In case you need further proof that the United States government doesn’t give a shit about the people of Puerto Rico or the ongoing, systemic damage Hurricane Maria caused the U.S. island last fall: at least 4,645 people died there because of the storm and its aftermath, according to a new Harvard study released Tuesday in the New England Journal of Medicine. That number exists in stark contrast to the official government death toll of 64.
There are a variety of causes for the astronomical number, including limited access to healthcare for the elderly and ill, and isolated communities with limited resources due to weeks of road closures and no electricity. The death toll might continue to grow, as residents live with an unreliable power grid and still lack access to water and other essential services.
From the report (via the Washington Post):
Researchers in the United States and Puerto Rico, led by scientists at the Harvard T.H. Chan School of Public Health and Beth Israel Deaconess Medical Center, calculated the number of deaths by surveying nearly 3,300 randomly chosen households across the island and comparing the estimated post-hurricane death rate to the mortality rate for the year before. Their surveys indicated that the mortality rate was 14.3 deaths per 1,000 residents from Sept. 20 through Dec. 31, 2017, a 62 percent increase in the mortality rate compared to 2016, or 4,645 “excess deaths.”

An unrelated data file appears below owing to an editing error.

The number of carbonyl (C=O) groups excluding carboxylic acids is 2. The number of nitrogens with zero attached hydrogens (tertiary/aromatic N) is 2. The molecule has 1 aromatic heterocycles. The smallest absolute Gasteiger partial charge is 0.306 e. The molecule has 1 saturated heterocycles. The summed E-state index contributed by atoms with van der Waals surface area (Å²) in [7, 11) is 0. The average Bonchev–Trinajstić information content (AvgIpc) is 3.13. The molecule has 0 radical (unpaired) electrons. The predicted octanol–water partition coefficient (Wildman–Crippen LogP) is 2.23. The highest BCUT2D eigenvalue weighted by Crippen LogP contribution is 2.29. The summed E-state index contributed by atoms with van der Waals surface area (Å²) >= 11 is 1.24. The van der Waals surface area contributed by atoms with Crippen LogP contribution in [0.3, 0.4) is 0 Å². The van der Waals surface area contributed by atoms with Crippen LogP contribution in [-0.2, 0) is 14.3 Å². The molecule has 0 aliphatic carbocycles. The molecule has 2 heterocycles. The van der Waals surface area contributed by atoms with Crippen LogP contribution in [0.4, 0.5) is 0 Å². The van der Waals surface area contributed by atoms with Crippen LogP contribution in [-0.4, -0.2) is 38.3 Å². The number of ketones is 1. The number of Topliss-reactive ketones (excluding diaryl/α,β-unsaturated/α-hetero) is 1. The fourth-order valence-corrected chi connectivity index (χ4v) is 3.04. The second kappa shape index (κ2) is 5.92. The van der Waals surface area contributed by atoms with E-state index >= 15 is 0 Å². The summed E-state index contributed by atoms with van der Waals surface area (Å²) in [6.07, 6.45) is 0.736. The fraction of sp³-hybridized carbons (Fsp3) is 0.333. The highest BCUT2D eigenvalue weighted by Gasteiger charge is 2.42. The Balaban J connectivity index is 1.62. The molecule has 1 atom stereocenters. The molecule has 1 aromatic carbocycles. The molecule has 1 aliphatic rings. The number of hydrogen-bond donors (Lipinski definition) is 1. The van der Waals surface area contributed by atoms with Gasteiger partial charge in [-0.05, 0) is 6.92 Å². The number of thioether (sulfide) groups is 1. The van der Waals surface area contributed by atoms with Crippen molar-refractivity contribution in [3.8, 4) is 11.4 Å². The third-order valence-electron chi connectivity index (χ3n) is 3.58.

The study accounts for thousands of Puerto Ricans who died long after Trump’s quick trip to the island in October of last year, where he bragged a low death toll, and suggested citizens of Puerto Rico were lucky because Maria could’ve been “a real catastrophe like [Hurricane] Katrina.”
The report also accounts for reasons the death toll might be so incredibly inaccurate (again, 4,645 to 64, that’s 72 times higher than what the government has reported.) Via the Post:
Every disaster-related death, they said, must be confirmed by the government’s Forensic Sciences Institute, which requires that bodies go to San Juan or that a medical examiner travel to the local municipality. And it can be difficult to track indirect deaths from a worsening of chronic conditions due to the storm.
The researchers said that the government of Puerto Rico stopped sharing mortality data with the public in December 2017.